Amazon has re-engineered the AWS EBS stack to enable on-premises levels of SAN performance in the cloud. Make no mistake, the cloud giant is training its big guns at the traditional on-premises storage area networking vendors.
The company revealed yesterday at re:Invent 2020 that it has separated the Elastic Block Store compute and storage stacks at the hardware level so they can scale at their own pace. AWS has also rewritten the networking stack to utilise its high-performance Scalable Reliable Datagrams (SRD) networking protocol, and so lower latency.
The immediate fruits of this architecture overhaul include EBS Block Express, the “first SAN built for the cloud”. AWS said the service is “designed for the largest, most I/O intensive mission-critical deployments of Oracle, SAP HANA, Microsoft SQL Server, and SAS Analytics that benefit from high-volume IOPS, high throughput, high durability, high storage capacity, and low latency.”
Pure conjecture from us, but Amazon could hit the SAN storage suppliers squarely in their own backyards by introducing EBS Block Express to the AWS Outposts on-premise appliance.
Mai-Lan Tomsen Bukovec, VP Storage, at AWS, said in a statement: “Today’s announcements reinvent storage by building a new SAN for the cloud, automatically tiering customers’ vast troves of data so they can save money on what’s not being accessed often, and making it simple to replicate data and move it around the world as needed to enable customers to manage this new normal more effectively.”
AWS noted that many customers had previously striped multiple EBS io2 volumes together to achieve higher IOPS, throughput or capacity. But this is sub-optimal. The alternative – on-premises SANS – are “expensive due to high upfront acquisition costs, require complex forecasting to ensure sufficient capacity, are complicated and hard to manage, and consume valuable data center space and networking capacity”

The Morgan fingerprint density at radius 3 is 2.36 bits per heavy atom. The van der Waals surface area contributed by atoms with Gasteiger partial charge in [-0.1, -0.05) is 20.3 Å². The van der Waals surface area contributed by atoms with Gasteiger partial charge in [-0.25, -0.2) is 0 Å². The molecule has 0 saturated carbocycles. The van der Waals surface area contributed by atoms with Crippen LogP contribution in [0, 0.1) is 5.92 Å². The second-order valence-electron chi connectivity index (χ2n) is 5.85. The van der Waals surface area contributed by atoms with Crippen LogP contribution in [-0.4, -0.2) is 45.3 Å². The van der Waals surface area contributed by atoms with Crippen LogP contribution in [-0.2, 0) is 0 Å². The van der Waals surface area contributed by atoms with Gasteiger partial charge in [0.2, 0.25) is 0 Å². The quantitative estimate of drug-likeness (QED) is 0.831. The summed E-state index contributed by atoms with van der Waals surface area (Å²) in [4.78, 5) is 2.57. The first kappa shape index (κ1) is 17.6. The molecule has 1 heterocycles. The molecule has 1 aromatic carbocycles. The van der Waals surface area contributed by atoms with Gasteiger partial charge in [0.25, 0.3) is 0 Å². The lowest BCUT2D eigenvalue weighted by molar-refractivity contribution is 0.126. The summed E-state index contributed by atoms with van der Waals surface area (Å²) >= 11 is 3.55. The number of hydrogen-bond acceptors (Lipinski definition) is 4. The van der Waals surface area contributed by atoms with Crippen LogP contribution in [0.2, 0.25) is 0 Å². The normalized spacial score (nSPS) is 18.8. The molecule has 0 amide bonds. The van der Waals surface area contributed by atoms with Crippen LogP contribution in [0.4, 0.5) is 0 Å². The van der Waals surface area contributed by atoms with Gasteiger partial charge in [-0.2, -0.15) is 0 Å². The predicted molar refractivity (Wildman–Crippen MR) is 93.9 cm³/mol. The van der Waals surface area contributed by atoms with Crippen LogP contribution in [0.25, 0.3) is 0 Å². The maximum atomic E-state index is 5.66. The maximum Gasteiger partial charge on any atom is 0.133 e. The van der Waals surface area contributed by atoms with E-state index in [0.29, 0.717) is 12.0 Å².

Now EBS io2 Block Express volumes can support up to 256,000 IOPS, 4,000 MB/second of throughput, and 64TB of capacity. This is a fourfold increase over existing io2 volumes across all parameters. The new volumes have sub-millisecond latency and users can stripe multiple io2 Block Express volumes together to get better performance.
Decoupled compute and storage
AWS yesterday said decoupling of compute and storage in the EBS service has enabled it introduce a new class of Gp (general purpose) volume for general purpose workloads such as relational and non relational databases. Capacity grows in lockstep with improvements in performance ((IOPS and throughput) with the existing Gp2 volumes and this means customers can end up paying for storage that they don’t need.
AWS has addressed this with Gp3 volumes, to enable users to utilise a claimed 4x performance increase over Gp2 volumes – without incurring a storage tax. As well as independent scaling, Gp3 volumes are priced 20 per cent cheaper than Gp2. Migration from Gp2 to Gp3 is seamless, AWS says, and handled via Elastic Volumes.
Tiering and replication
The Archive Access (S3 Glacier) and Deep Archive Access (S3 Glacier Deep Archive) tiers, announced in November with S3’s Intelligent-Tiering, are now generally available. Customers can lower storage costs by putting cold data into progressively deeper and lower-cost AWS archives.
S3 Replication enables the creation of a replica copy of customer data within the same AWS Region or across different AWS Regions. This is now extended to replicate data to multiple buckets within the same AWS Region, across multiple AWS Regions, or a combination of both.
AWS io2 Block Express volumes are available in limited preview.